The usual motley group was there
as I passed muddy grass slopes where
everyone brings their canine companions,
then circles up to watch them romp and court.
The humans laugh and grouse, call out
to pets as if gifted or very bad children.
I paused with hands on hips, smiling.
Recalled four-leggeds Twiggy, Max and Buddy,
how they disrupted work and time with
ideas of pleasure like zigzag tag,
charging after bees or cats, howling
off-key with our music and oh, endless
petting, scratching of strange places. There
was our bribing for obedience with smelly
treats fed by hand (as if they were royalty),
palms tickled, scoured by long drippy tongues.
Our children commandeered them as beasts
to pull heavy objects, as alarms and look-outs
during high-jinks, or wept-upon confidantes
but never once did said dogs bite rudely
in reasonable protest. They adored their kids.
I vacated those memories, moved on until
there was my dream dog upon a hill–
so luxuriant a coat, that dignified stance,
such fierce beauty of the husky
desired all my life–which finally turned,
watched me gazing back, noting a minor
magnetic pull of my deep admiration.
Rather, there were squirrels, ducks, robins,
rousing scents on a breeze, a master at rest.
My longed-for sidekick observed and waited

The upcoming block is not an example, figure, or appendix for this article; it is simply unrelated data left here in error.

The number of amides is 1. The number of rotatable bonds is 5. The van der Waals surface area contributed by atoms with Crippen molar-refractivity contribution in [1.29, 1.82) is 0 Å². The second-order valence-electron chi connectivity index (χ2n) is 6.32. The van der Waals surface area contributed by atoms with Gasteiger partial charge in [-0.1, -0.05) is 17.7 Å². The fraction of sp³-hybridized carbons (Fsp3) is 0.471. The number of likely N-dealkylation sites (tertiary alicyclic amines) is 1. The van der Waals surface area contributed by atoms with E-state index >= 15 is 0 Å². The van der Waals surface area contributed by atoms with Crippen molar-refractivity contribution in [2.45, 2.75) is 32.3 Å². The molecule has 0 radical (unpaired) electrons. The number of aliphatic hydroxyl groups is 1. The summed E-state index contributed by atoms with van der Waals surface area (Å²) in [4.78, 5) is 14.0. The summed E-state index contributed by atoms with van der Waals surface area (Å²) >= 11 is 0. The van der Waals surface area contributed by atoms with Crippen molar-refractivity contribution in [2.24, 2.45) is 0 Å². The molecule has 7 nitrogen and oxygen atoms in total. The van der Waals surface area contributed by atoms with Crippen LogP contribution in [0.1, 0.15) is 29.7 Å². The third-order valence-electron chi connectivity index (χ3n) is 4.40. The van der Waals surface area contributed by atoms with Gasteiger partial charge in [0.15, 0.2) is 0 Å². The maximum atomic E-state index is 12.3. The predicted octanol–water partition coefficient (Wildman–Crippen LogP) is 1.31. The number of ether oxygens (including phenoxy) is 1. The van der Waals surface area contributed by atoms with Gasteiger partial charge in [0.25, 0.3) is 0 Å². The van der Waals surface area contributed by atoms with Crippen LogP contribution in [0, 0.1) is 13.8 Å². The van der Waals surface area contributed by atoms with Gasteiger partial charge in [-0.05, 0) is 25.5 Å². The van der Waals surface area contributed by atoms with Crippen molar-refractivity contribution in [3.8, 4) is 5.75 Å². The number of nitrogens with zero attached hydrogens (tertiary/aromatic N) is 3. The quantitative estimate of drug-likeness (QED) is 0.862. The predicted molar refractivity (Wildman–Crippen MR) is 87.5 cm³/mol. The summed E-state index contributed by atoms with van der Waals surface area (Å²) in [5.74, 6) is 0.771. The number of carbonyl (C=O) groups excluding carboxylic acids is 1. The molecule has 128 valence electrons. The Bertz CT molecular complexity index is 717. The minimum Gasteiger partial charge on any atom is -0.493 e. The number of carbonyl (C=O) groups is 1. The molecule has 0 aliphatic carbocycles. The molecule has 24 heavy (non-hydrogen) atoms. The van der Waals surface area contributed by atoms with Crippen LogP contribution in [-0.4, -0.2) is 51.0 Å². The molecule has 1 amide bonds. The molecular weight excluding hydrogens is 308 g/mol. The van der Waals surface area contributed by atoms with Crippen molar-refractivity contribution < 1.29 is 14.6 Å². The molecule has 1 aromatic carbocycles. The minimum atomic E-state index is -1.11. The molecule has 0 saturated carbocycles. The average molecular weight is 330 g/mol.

unperturbed, best behaved, already well loved.
Ever since Duke had trotted down the alleyway and not returned, Marina gazed out her kitchen window with worry and longing. She found herself at the sink several times a day, rinsing out her mug again or wiping down the counter. In truth she was studying the frail, leafy carpet of burnt colors. Or the rough texture of the Hartzell’s brick house, the two fading Peace roses leaning below their living room window. She wondered about their scent, if it lingered, and instead of submerging it in books or radio programs, the odd ache lodged itself in her chest until evening. Marina used to be able to name that scent no matter from which direction it emanated.
But that was long before the need of Duke arose. She suspected he became filled with the despair of ceaseless boredom. He was a good dog, an older fellow form the pound, and after two years they’d become decent friends. But the truth was, she wasn’t fit for any sort of company–she’d had a canary who stopped singing and eating in two months, an angel fish that died sooner–and he knew it, too. Who hires a dog walker when one’s own two legs are good enough to get the job done? Who buys their dogs a basket full of toys and stocks jumbo boxes of treats so one can ignore him a bit longer? So he left her one day. She hadn’t seen him in time. He’d slunk around her ankles through the kitchen door, which was only ajar. Just made a dash for it.
The original idea of a “therapeutic pet” had been her sister’s.
“Get a dog and get out of that darned house,” Ginny implored from Pittsburgh after the first six months of Marina’s lack of activity
“I’m not a pet person. I’ve tried that and failed. Or they fail me, I’m not sure what the difference is in the end.”
“You’re not trying hard enough. Just because you were sick doesn’t mean you’re still that sick! Get back to life, Marina.”